This wasn’t about a stressed/depressed/whatever-lame-excuse man killing his disabled children – this was an evil man who killed his children out of selfishness and those children just happened to have autism.

I cannot understand how people can say what he did was understandable – it was his wife who was doing all the hard work with the children. And even then, it wouldn’t make it alright for her to have murdered them. This man killed his children either because he decided having children was too much hard work or because his wife wanted to take the children and leave, or both. The fact that the children had autism, just means they were more vulnerable and makes what he did to his family even worse.

And one of the biggest things that sticks in my mind is I am sure he did it because of domestic violence, because his wife was leaving. Why do I think that? Because murderers who have even an molecule of decency in them, would have left a note saying he was the one who did it, not his wife. Same as how I know the wife would not have been involved – she certainly wouldn’t have left one of the children to die alone. But to elaborately set up this plan, and to not leave a note, to let people think his wife was involved by not taking the credit/blame, it’s just one final act of spite and control by an evil man – and how even in death, victims are often still victimised whether it be innocent children being blamed for their deaths for having autism, or innocent women being blamed for their children’s murders because their cowardly abuser lets the world think it.

When are people going to wake up! Autism might have it’s own unique struggles (I can attest to that fact both personally and as a parent and as a partner), but autistic people can have amazing lives with the right support and right opportunities. Autism is not the tragedy that many people make it out to be. And even if it was, so what??? No one has the right to take away a disabled person’s life. It’s still murder – and even worse, it’s a hate crime because it targets someone’s life because of something they have no control over being.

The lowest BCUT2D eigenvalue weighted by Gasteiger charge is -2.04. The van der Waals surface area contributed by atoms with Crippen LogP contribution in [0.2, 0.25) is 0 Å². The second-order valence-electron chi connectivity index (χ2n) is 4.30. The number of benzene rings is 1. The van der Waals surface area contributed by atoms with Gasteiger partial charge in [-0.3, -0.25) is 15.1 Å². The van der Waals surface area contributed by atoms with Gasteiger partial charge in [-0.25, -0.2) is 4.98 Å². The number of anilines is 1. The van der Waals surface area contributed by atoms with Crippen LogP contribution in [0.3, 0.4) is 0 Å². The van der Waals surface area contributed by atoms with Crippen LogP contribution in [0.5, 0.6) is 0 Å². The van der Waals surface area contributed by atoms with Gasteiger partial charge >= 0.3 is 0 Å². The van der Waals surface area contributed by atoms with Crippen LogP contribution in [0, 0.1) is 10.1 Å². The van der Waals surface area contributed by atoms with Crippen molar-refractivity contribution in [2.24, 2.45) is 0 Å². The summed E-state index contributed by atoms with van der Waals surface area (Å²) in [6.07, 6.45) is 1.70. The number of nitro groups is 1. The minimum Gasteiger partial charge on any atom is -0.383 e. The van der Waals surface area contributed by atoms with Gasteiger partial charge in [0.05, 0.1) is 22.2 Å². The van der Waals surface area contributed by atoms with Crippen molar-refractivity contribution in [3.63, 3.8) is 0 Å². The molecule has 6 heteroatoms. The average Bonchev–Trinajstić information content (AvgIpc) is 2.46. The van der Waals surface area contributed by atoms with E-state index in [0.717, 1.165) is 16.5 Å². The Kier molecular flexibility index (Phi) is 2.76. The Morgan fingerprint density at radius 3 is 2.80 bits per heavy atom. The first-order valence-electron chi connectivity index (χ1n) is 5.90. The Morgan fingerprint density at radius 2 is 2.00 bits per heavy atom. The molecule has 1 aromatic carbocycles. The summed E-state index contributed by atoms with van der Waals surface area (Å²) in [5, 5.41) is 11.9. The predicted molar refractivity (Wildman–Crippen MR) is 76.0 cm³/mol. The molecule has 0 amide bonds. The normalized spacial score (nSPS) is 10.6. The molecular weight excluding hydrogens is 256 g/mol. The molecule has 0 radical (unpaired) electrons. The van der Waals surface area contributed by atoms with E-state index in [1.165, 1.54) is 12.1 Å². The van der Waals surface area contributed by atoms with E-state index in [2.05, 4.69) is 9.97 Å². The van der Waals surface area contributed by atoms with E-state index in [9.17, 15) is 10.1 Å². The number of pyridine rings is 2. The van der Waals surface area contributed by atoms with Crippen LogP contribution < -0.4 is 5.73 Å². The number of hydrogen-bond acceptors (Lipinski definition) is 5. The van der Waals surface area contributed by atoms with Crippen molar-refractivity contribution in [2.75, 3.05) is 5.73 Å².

Briannon Lee

TW – Homicide, filicide, family violence

Elisa and Martin died along with their parents and their family dog this week. Their murder was pre-meditated with a complicated system of gas bottles filtering a lethal gas through their ceiling.

As a parent of three children, the news of their death has hit me hard. Elisa and Martin’s faces on my phone, computer and TV are heartbreakingly beautiful in a way that all children are. They look happy, their young lives with so much potential. Just like my own children.

Their lives were taken from them, probably by one of their parents their father. An unconscionable act of filicide. As a mother who watches my darlings sleep at night, their little chests rising and falling as proof they are alive and well, I can not ever ever understand or condone a parent killing their child. Australians usually respond to filicide with…

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Torn in different directions

I have often wondered how the myth that people with autism lack empathy got started.  I can see sadly why it gets perpetuated, but cannot understand how it got started.

I know some people might find it offensive when I say I can why it gets perpetuated, so I will explain what I mean by that.  The reason I can see why it gets perpetuated is because we live in a neurotypical world.   We live in a society where “normal” is practically worshipped.  Anything outside of the norm, anything other than “average”, anything that is “abnormal”, “different”, “unusual”, “unique”, etc is nearly always condemned, not celebrated.